Sam Yoder’s journey from a Mennonite community to medicine and music
When Sam Yoder received an invitation to join the military, it removed him from the sheltered Mennonite community where he had been raised. This invitation ultimately exposed him to experiences that shaped the rest of his life—one composed of equal parts medicine and music. Today, Yoder is the executive director of Allegro Community School of the Arts. His journey has been a winding, unchartered path that often doubled back on itself and wove in the law of attraction, returning him time and again to his humble beginnings surrounded by simplicity.
Raised by a nonconforming Amish family, Yoder’s father moved his wife and three children to a less conservative Mennonite community to take advantage of the use of technology. “My parents pushed back against what they considered to be man-made rules and regulations for which they could not find supporting scriptures,” says Yoder. When they moved to the Mennonite community, the family embraced basic technology, including telephones and cars, as well as alternative careers to farming. “My father never wanted to be a farmer, but in the Mennonite community, that’s just what you did,” Yoder explains. His father however, quit the farming business and earned a living as a John Deere mechanic a few years after moving to a Mennonite farm.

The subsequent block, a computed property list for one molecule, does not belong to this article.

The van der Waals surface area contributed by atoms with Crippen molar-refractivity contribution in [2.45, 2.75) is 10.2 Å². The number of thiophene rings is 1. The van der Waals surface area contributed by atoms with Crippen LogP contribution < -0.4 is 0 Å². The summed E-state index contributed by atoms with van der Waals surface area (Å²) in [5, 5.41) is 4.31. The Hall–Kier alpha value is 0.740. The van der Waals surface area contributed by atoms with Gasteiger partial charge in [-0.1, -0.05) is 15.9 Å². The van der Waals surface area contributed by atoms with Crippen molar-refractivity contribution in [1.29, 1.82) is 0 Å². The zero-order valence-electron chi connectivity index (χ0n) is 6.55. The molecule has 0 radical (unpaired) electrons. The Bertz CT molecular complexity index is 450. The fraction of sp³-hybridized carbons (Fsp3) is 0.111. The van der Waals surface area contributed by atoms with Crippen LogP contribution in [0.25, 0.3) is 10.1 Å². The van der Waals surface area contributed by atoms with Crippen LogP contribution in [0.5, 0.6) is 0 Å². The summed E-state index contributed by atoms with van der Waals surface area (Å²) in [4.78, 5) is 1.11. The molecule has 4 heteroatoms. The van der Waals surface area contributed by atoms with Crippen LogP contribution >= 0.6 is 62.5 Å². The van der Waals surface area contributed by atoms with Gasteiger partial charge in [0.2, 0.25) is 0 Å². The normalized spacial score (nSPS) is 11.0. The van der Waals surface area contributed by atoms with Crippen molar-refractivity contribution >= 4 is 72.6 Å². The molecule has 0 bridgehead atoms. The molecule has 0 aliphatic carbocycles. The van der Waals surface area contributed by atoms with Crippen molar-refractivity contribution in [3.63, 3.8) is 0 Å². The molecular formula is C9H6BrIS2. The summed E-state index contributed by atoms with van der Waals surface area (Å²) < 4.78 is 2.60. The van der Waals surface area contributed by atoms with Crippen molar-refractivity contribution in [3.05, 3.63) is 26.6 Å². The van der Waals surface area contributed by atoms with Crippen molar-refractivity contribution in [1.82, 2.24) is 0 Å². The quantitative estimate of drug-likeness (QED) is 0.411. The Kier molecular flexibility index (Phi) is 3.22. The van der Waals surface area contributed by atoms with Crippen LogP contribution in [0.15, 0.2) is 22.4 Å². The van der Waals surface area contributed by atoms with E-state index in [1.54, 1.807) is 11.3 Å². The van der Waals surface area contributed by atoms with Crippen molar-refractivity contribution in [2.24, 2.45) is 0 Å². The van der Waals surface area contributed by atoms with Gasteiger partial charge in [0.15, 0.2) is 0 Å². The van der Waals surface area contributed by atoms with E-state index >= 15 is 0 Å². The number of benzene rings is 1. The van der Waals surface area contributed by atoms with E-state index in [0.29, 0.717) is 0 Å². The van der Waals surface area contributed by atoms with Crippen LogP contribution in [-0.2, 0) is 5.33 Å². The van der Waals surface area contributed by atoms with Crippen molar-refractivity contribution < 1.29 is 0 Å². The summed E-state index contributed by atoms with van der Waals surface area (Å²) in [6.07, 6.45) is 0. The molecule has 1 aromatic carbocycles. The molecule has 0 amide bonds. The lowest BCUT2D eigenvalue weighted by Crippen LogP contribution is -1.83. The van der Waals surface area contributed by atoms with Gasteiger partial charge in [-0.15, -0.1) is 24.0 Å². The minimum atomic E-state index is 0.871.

“In both the Amish and Mennonite communities, music was part of the social fabric,” says Yoder. “We sang a cappella and in four-part harmony so well we rivaled professionals.” A curious three-year-old Yoder found an old pump organ and struggled to understand how the instrument worked; he tried to press the pedals while keying the instrument. Even at this tender age, Yoder heard music. “I just assumed everyone heard what I did,” says Yoder of his finely-tuned ear. The seed of music started to grow.
Another aspect of the Mennonite community is work ethic. As time passed, Yoder grew into a young man and was instilled with this strong work ethic. “There is a German word for lazy that has no English comparison. It is essentially saying you are the lowest of the low,” says Yoder. He has carried this strong work ethic with him throughout his entire life.
While Yoder inherited his father’s mechanical abilities, he did not inherit his passion for it and has remained a farmer at heart his entire life. When he neared the age of 20, Yoder received a call from the United States Military and was drafted for two years of service following the Vietnam War. The Conscientious Objector policy gives Amish and Mennonite men and women the option to work in alternative service programs away from home rather than join the military, but the expectation is that they too will serve their country if drafted. These alternative programs can include providing community service, participating in agriculture programs, or working in hospitals, which is where Yoder went when he was drafted. “I stayed state-side and helped many men during my two years. When the two years were over, I stayed in the military,” says Yoder.
A man of many talents, Yoder soon discovered he had a gift for medicine as well, if not the interest. “If I were to list 100 things I would like to have done, medicine would have been at the bottom of the list,” says Yoder emphatically. He became a registered respiratory therapist and has been published in the World Congress of Critical Care Medicine for his research, “I ended up being good at it,” he says modestly. With his military service completed, Yoder continued to earn his civilian credentials in medicine. During his medical career, Yoder developed a method to intubate people in an emergency. His method has saved countless lives.